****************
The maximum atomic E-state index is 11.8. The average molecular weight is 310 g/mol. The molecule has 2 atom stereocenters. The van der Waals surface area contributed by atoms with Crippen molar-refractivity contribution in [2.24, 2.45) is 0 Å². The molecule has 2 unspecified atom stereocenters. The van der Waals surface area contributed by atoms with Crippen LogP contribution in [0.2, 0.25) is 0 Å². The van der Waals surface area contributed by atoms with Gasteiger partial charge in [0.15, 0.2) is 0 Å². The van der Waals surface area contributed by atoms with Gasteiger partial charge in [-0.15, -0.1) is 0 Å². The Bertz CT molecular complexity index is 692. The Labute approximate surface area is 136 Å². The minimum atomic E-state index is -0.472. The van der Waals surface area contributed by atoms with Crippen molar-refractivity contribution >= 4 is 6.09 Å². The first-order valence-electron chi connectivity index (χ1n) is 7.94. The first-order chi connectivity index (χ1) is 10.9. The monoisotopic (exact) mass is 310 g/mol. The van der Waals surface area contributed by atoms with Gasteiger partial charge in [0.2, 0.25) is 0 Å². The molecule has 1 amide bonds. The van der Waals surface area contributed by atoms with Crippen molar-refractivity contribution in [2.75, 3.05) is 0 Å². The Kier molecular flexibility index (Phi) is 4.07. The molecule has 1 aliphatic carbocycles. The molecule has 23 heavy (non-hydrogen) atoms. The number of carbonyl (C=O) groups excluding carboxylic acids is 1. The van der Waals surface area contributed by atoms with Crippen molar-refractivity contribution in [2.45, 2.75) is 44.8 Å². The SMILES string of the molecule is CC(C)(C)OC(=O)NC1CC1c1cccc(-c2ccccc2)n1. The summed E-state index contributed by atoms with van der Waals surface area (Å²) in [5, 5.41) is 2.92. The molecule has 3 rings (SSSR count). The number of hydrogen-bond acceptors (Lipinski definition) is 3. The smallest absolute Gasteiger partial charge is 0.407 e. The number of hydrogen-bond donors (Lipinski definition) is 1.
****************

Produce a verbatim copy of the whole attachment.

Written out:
The maximum atomic E-state index is 11.8. The average molecular weight is 310 g/mol. The molecule has 2 atom stereocenters. The van der Waals surface area contributed by atoms with Crippen molar-refractivity contribution in [2.24, 2.45) is 0 Å². The molecule has 2 unspecified atom stereocenters. The van der Waals surface area contributed by atoms with Crippen LogP contribution in [0.2, 0.25) is 0 Å². The van der Waals surface area contributed by atoms with Gasteiger partial charge in [0.15, 0.2) is 0 Å². The van der Waals surface area contributed by atoms with Gasteiger partial charge in [-0.15, -0.1) is 0 Å². The Bertz CT molecular complexity index is 692. The Labute approximate surface area is 136 Å². The minimum atomic E-state index is -0.472. The van der Waals surface area contributed by atoms with Crippen molar-refractivity contribution >= 4 is 6.09 Å². The first-order valence-electron chi connectivity index (χ1n) is 7.94. The first-order chi connectivity index (χ1) is 10.9. The monoisotopic (exact) mass is 310 g/mol. The van der Waals surface area contributed by atoms with Gasteiger partial charge in [0.2, 0.25) is 0 Å². The molecule has 1 amide bonds. The van der Waals surface area contributed by atoms with Crippen molar-refractivity contribution in [2.75, 3.05) is 0 Å². The Kier molecular flexibility index (Phi) is 4.07. The molecule has 1 aliphatic carbocycles. The molecule has 23 heavy (non-hydrogen) atoms. The number of carbonyl (C=O) groups excluding carboxylic acids is 1. The van der Waals surface area contributed by atoms with Crippen molar-refractivity contribution in [2.45, 2.75) is 44.8 Å². The SMILES string of the molecule is CC(C)(C)OC(=O)NC1CC1c1cccc(-c2ccccc2)n1. The summed E-state index contributed by atoms with van der Waals surface area (Å²) in [5, 5.41) is 2.92. The molecule has 3 rings (SSSR count). The number of hydrogen-bond acceptors (Lipinski definition) is 3. The smallest absolute Gasteiger partial charge is 0.407 e. The number of hydrogen-bond donors (Lipinski definition) is 1.